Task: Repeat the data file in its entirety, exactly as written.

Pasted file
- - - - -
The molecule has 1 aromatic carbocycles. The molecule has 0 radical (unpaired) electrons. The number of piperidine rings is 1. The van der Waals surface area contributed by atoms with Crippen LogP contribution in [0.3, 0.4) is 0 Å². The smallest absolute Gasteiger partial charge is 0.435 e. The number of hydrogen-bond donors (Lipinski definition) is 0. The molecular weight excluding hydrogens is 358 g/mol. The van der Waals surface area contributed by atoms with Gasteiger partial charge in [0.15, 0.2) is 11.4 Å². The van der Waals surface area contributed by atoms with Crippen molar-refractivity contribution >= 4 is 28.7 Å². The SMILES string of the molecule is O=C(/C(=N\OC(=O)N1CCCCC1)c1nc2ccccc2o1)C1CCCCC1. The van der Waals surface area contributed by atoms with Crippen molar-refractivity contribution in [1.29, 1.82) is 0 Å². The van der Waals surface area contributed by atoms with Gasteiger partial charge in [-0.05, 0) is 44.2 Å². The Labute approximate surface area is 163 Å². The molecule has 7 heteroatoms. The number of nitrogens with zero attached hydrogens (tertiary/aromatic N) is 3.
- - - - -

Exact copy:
The molecule has 1 aromatic carbocycles. The molecule has 0 radical (unpaired) electrons. The number of piperidine rings is 1. The van der Waals surface area contributed by atoms with Crippen LogP contribution in [0.3, 0.4) is 0 Å². The smallest absolute Gasteiger partial charge is 0.435 e. The number of hydrogen-bond donors (Lipinski definition) is 0. The molecular weight excluding hydrogens is 358 g/mol. The van der Waals surface area contributed by atoms with Gasteiger partial charge in [0.15, 0.2) is 11.4 Å². The van der Waals surface area contributed by atoms with Crippen molar-refractivity contribution >= 4 is 28.7 Å². The SMILES string of the molecule is O=C(/C(=N\OC(=O)N1CCCCC1)c1nc2ccccc2o1)C1CCCCC1. The van der Waals surface area contributed by atoms with Crippen molar-refractivity contribution in [1.29, 1.82) is 0 Å². The van der Waals surface area contributed by atoms with Gasteiger partial charge in [-0.05, 0) is 44.2 Å². The Labute approximate surface area is 163 Å². The molecule has 7 heteroatoms. The number of nitrogens with zero attached hydrogens (tertiary/aromatic N) is 3.